It can cause problems in septic systems, but other options are available
Water discharged from iron filters and water softeners occupies a unique place in the field of household wastewater management. Unlike most other forms of wastewater, this discharge does not present a direct water contamination or quality threat.
The main difficulty it presents is volume. Water softeners and iron filters deliver large quantities of water to a septic system. If the design of the system did not account for these additional loads at the time of installation, this can cause the disposal component of the system to fail. It can also increase a septic tank's potential to back up.
This creates major problems. First, the effluent received in the disposal component (field, mound, etc.) may not be effectively treated and may contaminate the groundwater. Secondly, the sewage that backs up with the wastewater can present a contamination risk. Third, the iron and salts removed from the water supply can have a negative effect on the capability of the soil to absorb the water.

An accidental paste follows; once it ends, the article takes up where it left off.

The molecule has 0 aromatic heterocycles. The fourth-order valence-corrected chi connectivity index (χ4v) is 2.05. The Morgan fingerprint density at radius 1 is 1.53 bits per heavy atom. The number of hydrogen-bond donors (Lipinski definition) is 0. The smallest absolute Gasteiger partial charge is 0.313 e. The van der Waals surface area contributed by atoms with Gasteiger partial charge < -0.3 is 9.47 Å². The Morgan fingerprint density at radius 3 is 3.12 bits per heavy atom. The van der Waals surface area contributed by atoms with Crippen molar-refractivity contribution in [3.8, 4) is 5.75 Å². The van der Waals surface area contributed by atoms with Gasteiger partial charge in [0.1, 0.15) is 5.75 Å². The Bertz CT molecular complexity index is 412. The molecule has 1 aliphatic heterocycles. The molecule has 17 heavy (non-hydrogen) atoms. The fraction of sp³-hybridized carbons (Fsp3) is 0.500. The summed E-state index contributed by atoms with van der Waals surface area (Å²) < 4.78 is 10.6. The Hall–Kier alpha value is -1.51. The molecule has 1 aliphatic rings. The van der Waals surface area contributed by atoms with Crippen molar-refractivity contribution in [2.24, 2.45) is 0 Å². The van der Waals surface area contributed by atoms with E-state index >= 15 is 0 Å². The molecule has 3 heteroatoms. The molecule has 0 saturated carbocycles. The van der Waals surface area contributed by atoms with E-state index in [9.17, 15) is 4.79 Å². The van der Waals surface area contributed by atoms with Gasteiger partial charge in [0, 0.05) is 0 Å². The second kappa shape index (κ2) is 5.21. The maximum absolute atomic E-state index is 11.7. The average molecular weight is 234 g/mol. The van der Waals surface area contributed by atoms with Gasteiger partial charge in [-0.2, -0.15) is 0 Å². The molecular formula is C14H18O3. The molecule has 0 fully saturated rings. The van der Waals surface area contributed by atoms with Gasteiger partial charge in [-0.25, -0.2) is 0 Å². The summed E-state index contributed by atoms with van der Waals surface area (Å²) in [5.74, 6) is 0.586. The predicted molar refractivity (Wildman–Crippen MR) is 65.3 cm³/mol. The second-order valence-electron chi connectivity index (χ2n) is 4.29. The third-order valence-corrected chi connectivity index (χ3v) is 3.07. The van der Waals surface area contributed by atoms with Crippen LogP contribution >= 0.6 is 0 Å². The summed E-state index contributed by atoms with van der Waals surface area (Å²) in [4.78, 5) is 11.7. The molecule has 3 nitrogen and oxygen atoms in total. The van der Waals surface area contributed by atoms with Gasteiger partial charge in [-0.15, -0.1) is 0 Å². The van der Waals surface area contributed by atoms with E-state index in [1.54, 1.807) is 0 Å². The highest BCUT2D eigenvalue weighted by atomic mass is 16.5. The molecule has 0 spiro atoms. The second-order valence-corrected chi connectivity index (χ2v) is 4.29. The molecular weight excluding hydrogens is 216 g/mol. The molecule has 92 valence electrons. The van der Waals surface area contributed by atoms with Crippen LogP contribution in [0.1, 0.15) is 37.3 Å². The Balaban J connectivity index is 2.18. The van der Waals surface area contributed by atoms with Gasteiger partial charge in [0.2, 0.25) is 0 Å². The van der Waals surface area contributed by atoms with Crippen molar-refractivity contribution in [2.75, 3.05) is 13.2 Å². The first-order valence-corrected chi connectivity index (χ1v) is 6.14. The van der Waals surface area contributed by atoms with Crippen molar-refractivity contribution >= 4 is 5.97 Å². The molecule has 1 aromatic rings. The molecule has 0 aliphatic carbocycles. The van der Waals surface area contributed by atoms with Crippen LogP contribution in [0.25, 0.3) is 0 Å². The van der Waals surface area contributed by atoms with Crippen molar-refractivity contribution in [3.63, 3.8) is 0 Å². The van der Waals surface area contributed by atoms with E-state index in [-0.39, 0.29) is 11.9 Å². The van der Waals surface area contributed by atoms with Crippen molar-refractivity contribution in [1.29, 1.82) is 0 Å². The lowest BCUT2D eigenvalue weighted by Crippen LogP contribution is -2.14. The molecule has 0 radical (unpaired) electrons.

For these reasons, it's not recommended that the farm's septic system be used to handle brine from water softeners and iron filters. Instead, dispose of it on an area of the property where contamination will not be an issue and the iron in the brine can leach out through the soil profile.
There are a few ways to do this. Because iron is not considered contamination in any way that can create a health concern, it can be spread over the land. However, the best practice is to put it in a separate seepage pit. In some cases, small, rock-filled pits have successfully been used to receive this discharge. Care must be taken to ensure that these receiving pits are not placed in areas where there are high water tables.
Information and assistance on wastewater management, as well as a number of other on-farm environmental practices, is available through a strong network of technical assistants (TAs) throughout the province.
The information on this website is available for reprint with credit to "The Alberta Environmental Farm Plan, www.albertaEFP.com".
Article development courtesy of The Alberta Environmental Farm Plan Company